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dressrosas:

Hosoya Yoshimasa + Sports Animes
“When I entered training school, there was a manager who always looked after me. Before that person quit the place, the last thing that person brought to me was an audition for TeniPuri. I heared the results on a public phone outside of work. When I heard that I passed, I shouted in the lobby, “I really passed the auditions!” because I was super happy… I feel like I was able to return the favor a bit.”Hosoyan on how he started as a seiyuu (PairPuri Vol. 2)

takatsu:

I’ve said this again and again,and I would never get tired of reiterating: Haikyuu brings something new and something extremely important to the world of sports anime. 

That is advancing the perspective of the defeated, the characters in the periphery, the characters that we often forget and bypass when we watch sports series.

We’ve had a lot of sports series in the past years—series that emphasize the value of determination, teamwork, patience, and talent—the key to catching that win. But is that all there to is? Is competition just about winning, or more importantly—

Is it just about WINNERS?

I must say, this has been the most emotional episode of Haikyuu for me. Why? Cause we get to see that losing is something unnatural. Okay. Yeah. Losing is inevitable, but the way we focus on the story of the winners makes us forget how the other teams have felt. In this case, Furudate-sensei has achieved something I haven’t ever seen from the other sports anime that I’ve watched. He knows that these other teams also have their stories. It makes me glad that this episode was told from the perspective of the losing team. If this was the conventional sports anime, we would’ve shrugged our shoulders over this other team, went full force on supporting the protagonists. But no. It made you feel like, “Hey, it doesn’t really matter who wins. Everyone is doing their best, aren’t they?

Another point of contention is the fact that the rival teams have always been presented in an antagonistic way—arrogant players who just wanted to bring down those who get in their way, athletes who only think of winning, blah, blah, blah. In the Nekoma vs. Karasuno match, I did not see any antagonist in Nekoma. They were supporting each other. To quote the Nekoma Coach, “they bring out the best in each other, that’s why they are called ‘rivals’.”

Watching this episode only made me realize again that in essence, their is no useless team. Every single player, every single team—all of them has their own story, their own purpose. Their relationships might rest on rivalry or friendship—but these two things all boil down to the fact that they are “bonds”, reactions that make the competing teams better and improve themselves. After all, this is the essence of sports—continuing to challenge yourself and come out as a better, stronger, and serious player.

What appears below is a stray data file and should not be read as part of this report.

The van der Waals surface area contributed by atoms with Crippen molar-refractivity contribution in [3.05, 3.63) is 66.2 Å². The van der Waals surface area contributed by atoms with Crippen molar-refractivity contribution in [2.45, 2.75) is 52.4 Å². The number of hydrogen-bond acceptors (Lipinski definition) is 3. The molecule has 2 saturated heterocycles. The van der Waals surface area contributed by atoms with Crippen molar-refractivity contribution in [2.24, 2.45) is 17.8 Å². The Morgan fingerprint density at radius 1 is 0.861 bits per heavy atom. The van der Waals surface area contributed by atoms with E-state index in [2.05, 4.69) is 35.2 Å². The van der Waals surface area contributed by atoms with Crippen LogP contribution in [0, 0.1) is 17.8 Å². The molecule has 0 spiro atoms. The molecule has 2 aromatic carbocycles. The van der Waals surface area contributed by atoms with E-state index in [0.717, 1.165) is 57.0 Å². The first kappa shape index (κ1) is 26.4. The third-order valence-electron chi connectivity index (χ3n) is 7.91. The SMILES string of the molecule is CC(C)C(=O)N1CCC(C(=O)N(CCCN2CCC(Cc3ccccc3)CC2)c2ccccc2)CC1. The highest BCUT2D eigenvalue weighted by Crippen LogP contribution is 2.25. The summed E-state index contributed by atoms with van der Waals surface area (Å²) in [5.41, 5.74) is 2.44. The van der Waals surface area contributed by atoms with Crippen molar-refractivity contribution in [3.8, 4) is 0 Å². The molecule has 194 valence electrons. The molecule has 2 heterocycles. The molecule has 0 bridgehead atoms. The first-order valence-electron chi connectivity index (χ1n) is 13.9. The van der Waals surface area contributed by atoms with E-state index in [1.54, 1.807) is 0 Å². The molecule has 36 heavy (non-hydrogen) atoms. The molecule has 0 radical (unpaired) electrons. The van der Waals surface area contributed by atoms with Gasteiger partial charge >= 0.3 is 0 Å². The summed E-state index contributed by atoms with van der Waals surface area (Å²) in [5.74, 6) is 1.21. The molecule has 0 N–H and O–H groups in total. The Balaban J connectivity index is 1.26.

I do hope, and sincerely so, that Haikyuu continues to be like this. :)

(Source: zankyou-no-takatsu)

optimisticduelist:

drcrunk:

queenlionsnake:

Everyone else is like, “Sanic was in Steven Universe!” Yeah, that’s cool, but honestly…

UTENA WAS IN STEVEN UNIVERSE!!! REVOLUTIONARY GIRL UTENA!!!

Steven Universe and Utena? Two of my favorite things, right there, folks.

(Oh hey, first time making gifs.)

yesss it’s good to see the side-by-side b/c I was freaking out during the episode

(but also afraid that I was Too Utena To Live and just seeing what I wanted to see)

im literally gonna die like. this is the most incredible thing ever

tumblngkori:

jekoh:

transtrendsetter:

takayababy:

xekstrin:

this is Hourou Musuko, an anime/manga about a young trans girl and her friends, all figuring out their gender identity and sexual orientations

yo yo i just double-checked and it is a real thing and also available on crunchyroll for free!

It’s also on KissAnime for free which is a website I recommend 1000 times more since they provide HQ anime without having to pay anything, and they have a wider selection than Crunchyroll

I watched the first episode. I can’t vouch for the rest of it but the first episode made my heart swell a bit. A lot of it is about finding those people that you can make your guides and role models, and that’s not something I feel like we get to see a lot, we see the kids just left to forge through on their own in the big and scary.

Wavedash why did you do this to me.

The anime seems to grab just a slice of the full manga’s story (obviously) but despite Horou Musuko being one of my favorite manga of all time, I never did finish the anime.  I didn’t think it was all that interesting an adaptation, and it’s so good as a comic.

The Horou Musuko manga is not only good, it’s really important.  It follow a transgendered girl and a transgendered boy and it follows them encountering and stuggling with:

  • dysphoria
  • trans* objectification
  • the intersection of gender identity and sexuality
  • passing
  • puberty
  • what adult life will be like as a trans* person
  • experimenting with (“trying on”) gender signifiers
  • evolving identities
  • binary questioning
  • being a partner to a tans* person

All while mired in Japanese society and expectations.

Luckily for EVERYONE, Fantagraphics press is translating and publishing the comic is BEAUTIFUL hardbound volumes.

But if you don’t have the money, I know you can easily find scanlations online, which are translated all the way to the end (Fantagraphics is about half way.)

That comic about trans* youth you were always looking for?

Here it is.

(Source: oocyst)

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